Still not bad at all (not all that volatile) - what has the stock market done over that time -  the entire US market as an example -  tracked with say the Russel 1000 index (which represents about 93% of the entire US stock market - and since the US companies are all international ones that is a big chunk of the world market as well). Big time exposure to all the major industries and diversified into 1000 different top companies.

 

28+16+1.23+16.5+32.78+13.08 over the same 6 years or an average of = 17.93% - and this not including the dividends per year either - so it is actually around 19.5%.

 

Now there is a management fee there as well - it is 0.15% - because it is a low cost index fund (stock code is IWB by the way). I like that fee - I like it because it is low. That is the only way I like my fees. Let's round down then to 19% a year. I am not even trying to pick good stocks here (in fact that is the point - trying to do that is probably completely, and utterly pointless for 99.99% of the people out there and completely unnecessary as well). I just went for simple, broad exposure. You would own pretty much everything (walk into a grocery/department store and yeah you own part of pretty much every company that makes anything sold in the store. You own part of the store as well.)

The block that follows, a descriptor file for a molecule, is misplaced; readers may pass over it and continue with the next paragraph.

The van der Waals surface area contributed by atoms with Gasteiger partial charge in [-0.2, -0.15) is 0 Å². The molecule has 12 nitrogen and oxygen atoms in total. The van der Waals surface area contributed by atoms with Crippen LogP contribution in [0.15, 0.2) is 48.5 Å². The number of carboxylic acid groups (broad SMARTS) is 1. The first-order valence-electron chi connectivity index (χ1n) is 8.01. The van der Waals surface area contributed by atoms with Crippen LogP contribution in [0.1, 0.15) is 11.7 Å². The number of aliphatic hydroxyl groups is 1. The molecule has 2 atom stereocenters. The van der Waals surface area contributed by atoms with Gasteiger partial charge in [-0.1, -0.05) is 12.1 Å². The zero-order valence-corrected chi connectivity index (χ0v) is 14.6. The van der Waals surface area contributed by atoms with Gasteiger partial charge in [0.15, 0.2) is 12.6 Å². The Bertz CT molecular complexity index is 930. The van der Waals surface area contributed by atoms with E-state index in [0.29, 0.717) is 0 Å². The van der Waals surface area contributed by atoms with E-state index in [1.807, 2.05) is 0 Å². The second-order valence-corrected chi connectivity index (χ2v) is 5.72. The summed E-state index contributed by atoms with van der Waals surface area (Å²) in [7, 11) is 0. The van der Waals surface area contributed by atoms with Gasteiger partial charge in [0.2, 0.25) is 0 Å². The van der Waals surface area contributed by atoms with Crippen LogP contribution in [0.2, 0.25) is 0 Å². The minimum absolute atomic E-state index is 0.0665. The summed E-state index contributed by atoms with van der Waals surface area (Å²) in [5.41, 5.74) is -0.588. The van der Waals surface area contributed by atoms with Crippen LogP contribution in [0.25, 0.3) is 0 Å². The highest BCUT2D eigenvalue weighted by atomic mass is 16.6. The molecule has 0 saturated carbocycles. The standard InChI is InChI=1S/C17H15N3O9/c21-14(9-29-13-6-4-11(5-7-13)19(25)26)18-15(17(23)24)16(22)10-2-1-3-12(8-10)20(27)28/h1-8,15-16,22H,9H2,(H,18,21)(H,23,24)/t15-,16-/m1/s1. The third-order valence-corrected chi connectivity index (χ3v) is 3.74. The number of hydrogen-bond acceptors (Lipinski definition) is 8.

19% with compounding over 6 years is a lot better than 6.8%. I mean a lot. That 1.5% management fee is roughly 20-25% of your investment return (plus whatever other fees then have - I see then have a retraction fee, and an arrears fee, and a minimum investment, and some other fine print. I don't like fine print. People hide things in fine print - that is why they make the print fine in the first place - so it is hard to read). You just gave the fund manager 25% of your profit - each year, forever and so far you are not getting historical stock market returns.